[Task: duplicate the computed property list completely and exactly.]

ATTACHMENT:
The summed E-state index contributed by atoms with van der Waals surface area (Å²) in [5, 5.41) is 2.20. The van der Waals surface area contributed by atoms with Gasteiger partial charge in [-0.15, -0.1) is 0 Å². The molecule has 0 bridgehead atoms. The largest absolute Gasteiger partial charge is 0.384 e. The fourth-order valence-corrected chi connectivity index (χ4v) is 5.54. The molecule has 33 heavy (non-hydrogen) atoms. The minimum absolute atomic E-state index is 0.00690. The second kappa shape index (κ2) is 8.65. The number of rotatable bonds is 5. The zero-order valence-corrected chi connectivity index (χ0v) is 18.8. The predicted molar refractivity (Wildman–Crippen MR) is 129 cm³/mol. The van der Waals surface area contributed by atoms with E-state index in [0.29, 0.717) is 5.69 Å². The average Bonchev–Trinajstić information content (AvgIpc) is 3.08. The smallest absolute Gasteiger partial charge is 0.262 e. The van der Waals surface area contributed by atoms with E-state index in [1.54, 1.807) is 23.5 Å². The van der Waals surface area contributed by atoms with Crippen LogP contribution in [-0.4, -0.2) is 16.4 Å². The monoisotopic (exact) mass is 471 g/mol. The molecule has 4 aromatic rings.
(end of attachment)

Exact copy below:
The summed E-state index contributed by atoms with van der Waals surface area (Å²) in [5, 5.41) is 2.20. The van der Waals surface area contributed by atoms with Gasteiger partial charge in [-0.15, -0.1) is 0 Å². The molecule has 0 bridgehead atoms. The largest absolute Gasteiger partial charge is 0.384 e. The fourth-order valence-corrected chi connectivity index (χ4v) is 5.54. The molecule has 33 heavy (non-hydrogen) atoms. The minimum absolute atomic E-state index is 0.00690. The second kappa shape index (κ2) is 8.65. The number of rotatable bonds is 5. The zero-order valence-corrected chi connectivity index (χ0v) is 18.8. The predicted molar refractivity (Wildman–Crippen MR) is 129 cm³/mol. The van der Waals surface area contributed by atoms with E-state index in [0.29, 0.717) is 5.69 Å². The average Bonchev–Trinajstić information content (AvgIpc) is 3.08. The smallest absolute Gasteiger partial charge is 0.262 e. The van der Waals surface area contributed by atoms with E-state index in [1.54, 1.807) is 23.5 Å². The van der Waals surface area contributed by atoms with Crippen LogP contribution in [-0.4, -0.2) is 16.4 Å². The monoisotopic (exact) mass is 471 g/mol. The molecule has 4 aromatic rings.